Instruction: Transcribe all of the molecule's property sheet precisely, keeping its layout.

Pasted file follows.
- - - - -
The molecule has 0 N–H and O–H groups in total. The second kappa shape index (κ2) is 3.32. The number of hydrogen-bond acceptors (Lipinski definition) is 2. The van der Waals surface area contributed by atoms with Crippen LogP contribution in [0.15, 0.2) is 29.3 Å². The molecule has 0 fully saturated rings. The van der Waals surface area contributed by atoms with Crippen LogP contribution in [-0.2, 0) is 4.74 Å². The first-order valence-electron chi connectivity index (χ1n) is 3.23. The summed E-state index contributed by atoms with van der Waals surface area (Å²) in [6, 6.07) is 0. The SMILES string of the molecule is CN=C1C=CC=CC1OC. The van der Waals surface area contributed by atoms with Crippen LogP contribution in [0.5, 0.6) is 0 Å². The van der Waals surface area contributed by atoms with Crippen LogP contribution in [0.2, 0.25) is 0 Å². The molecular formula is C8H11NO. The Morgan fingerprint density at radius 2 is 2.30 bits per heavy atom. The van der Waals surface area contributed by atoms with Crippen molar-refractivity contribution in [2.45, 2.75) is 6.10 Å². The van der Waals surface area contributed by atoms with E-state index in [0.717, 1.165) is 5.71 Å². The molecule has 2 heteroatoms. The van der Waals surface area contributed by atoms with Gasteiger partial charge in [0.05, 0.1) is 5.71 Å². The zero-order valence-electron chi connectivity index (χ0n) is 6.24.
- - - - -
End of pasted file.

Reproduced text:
The molecule has 0 N–H and O–H groups in total. The second kappa shape index (κ2) is 3.32. The number of hydrogen-bond acceptors (Lipinski definition) is 2. The van der Waals surface area contributed by atoms with Crippen LogP contribution in [0.15, 0.2) is 29.3 Å². The molecule has 0 fully saturated rings. The van der Waals surface area contributed by atoms with Crippen LogP contribution in [-0.2, 0) is 4.74 Å². The first-order valence-electron chi connectivity index (χ1n) is 3.23. The summed E-state index contributed by atoms with van der Waals surface area (Å²) in [6, 6.07) is 0. The SMILES string of the molecule is CN=C1C=CC=CC1OC. The van der Waals surface area contributed by atoms with Crippen LogP contribution in [0.5, 0.6) is 0 Å². The van der Waals surface area contributed by atoms with Crippen LogP contribution in [0.2, 0.25) is 0 Å². The molecular formula is C8H11NO. The Morgan fingerprint density at radius 2 is 2.30 bits per heavy atom. The van der Waals surface area contributed by atoms with Crippen molar-refractivity contribution in [2.45, 2.75) is 6.10 Å². The van der Waals surface area contributed by atoms with E-state index in [0.717, 1.165) is 5.71 Å². The molecule has 2 heteroatoms. The van der Waals surface area contributed by atoms with Gasteiger partial charge in [0.05, 0.1) is 5.71 Å². The zero-order valence-electron chi connectivity index (χ0n) is 6.24.